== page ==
Plastic & Paint: The Wonder Twins are mainly molded from purple and blue plastic, with the yellow highlights painted on. This yellow paint seems to be rather sloppily applied on Zan’s boots and on both figures’ belt buckles. Conversely, the tampo logos on the chest seem to be very clear. The paint on the heads is rather sharp, and there are even blue highlights in the hair of both figures.
The plastic was sufficiently hard enough such that they were not deformed by the pose on the tray.
Articulation: Both figures feature the standard DCUC articulation. Zan’s neck ball joint allows his head to swivel in almost any direction, and the collar does not hinder his ranger of neck movement. However, Jayna’s neck joint only allows left-right movement and not up-down movement. Her cape also does not hinder her neck movement. I do have to point out that since this is my second DCUC female figure, I find Jayna’s arms way too skinny and I’m afraid I’ll break her arms while posing her.

Accessories: Zan comes with his pail of water and Jayna comes with an eagle. The eagle is the same one packaged with Beast Boy, but painted to resemble a bald eagle. The same eagle was reused for Zoar (with Teela) and Screech (with Evil Lyn) in Masters of the Universe Classics. The white paint around the head and tail is sharp, but the black paint around the talons on the feet seems a bit shoddily done. There are four points of articulation on the eagle, at the wings and the legs.
Zan’s pail of water is molded from silver plastic, with translucent blue plastic used for the “water” inside the pail. Zan’s face is sculpted onto the blue plastic to give it the appearance that Zan took in the Hanna-Barbera cartoon. The black paint on the handle seems to be painted on in a hurry. However, the head sculpt appears to be very similar to the head on the figure. The handle of the pail can be moved, just like a real pail – a detail that Mattel could have omitted, but didn’t.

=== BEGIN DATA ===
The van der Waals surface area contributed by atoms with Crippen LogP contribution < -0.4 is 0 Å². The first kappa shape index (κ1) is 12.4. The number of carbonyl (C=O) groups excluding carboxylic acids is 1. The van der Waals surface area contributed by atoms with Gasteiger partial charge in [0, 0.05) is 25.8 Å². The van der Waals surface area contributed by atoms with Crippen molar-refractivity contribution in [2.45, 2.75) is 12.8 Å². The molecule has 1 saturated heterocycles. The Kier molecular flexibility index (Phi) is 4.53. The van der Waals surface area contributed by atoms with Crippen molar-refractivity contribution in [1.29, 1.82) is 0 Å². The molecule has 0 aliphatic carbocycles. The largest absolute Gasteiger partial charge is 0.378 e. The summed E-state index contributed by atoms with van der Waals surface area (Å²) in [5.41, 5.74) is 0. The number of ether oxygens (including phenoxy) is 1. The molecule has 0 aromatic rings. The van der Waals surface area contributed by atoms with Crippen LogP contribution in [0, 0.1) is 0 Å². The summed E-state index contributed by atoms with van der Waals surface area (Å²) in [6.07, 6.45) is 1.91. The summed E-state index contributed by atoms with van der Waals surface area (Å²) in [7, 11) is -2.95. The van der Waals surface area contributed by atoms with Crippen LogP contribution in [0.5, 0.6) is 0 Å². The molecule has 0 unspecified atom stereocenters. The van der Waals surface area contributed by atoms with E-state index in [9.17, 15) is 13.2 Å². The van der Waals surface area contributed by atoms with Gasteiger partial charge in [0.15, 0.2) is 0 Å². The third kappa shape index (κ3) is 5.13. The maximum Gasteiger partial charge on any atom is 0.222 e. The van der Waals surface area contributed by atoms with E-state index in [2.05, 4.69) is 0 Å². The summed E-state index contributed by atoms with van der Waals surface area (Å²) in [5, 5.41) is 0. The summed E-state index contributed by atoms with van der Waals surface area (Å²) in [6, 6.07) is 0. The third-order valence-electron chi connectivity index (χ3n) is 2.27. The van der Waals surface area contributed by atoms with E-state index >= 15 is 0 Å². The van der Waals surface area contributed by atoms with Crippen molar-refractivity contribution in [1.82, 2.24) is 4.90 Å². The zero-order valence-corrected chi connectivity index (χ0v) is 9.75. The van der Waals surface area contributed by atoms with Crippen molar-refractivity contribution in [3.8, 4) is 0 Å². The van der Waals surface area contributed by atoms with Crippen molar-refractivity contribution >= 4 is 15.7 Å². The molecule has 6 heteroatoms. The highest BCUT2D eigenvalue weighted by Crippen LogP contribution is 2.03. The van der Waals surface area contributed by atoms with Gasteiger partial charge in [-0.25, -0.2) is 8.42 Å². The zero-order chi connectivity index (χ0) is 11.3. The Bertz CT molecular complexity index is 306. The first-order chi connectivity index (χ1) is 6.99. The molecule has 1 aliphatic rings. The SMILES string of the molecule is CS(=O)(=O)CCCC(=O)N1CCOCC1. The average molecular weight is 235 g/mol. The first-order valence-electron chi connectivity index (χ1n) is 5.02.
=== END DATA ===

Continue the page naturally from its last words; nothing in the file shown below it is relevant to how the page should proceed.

I found the fact that the pail was designed such that the eagle could grab it by the handle (similar to how it appeared in the cartoon) a big bonus. Jayna could also hold the pail in her hand, but not Zan, which makes sense. Gleek could supposedly–I say supposedly, since I don’t own him–pick up the pail, too.
Quality Control: Aside from the mould lines and the paint work, the quality of the figures are rather good. The joints on both of my figures are rather tight and the figures hold their poses well.
Overall: Despite the less than stellar availability of the figures, these figures are relatively well made, especially when compared with the first few waves of DCUCs. I find that the fact that these figures were based on the Hanna-Barbera cartoon increases the nostalgia value for me. Despite their cartoonish appearance, the figures still fit in with the rest of DCUC thanks to the re-use of sculpts.
However, I do have to knock off a couple ravens for the sloppy paintwork and the visually horrendous mold lines. The cost of the figures is also slightly higher than the average DCUC, thanks to the unique box and (the literal) flashing light and sounds that it contains.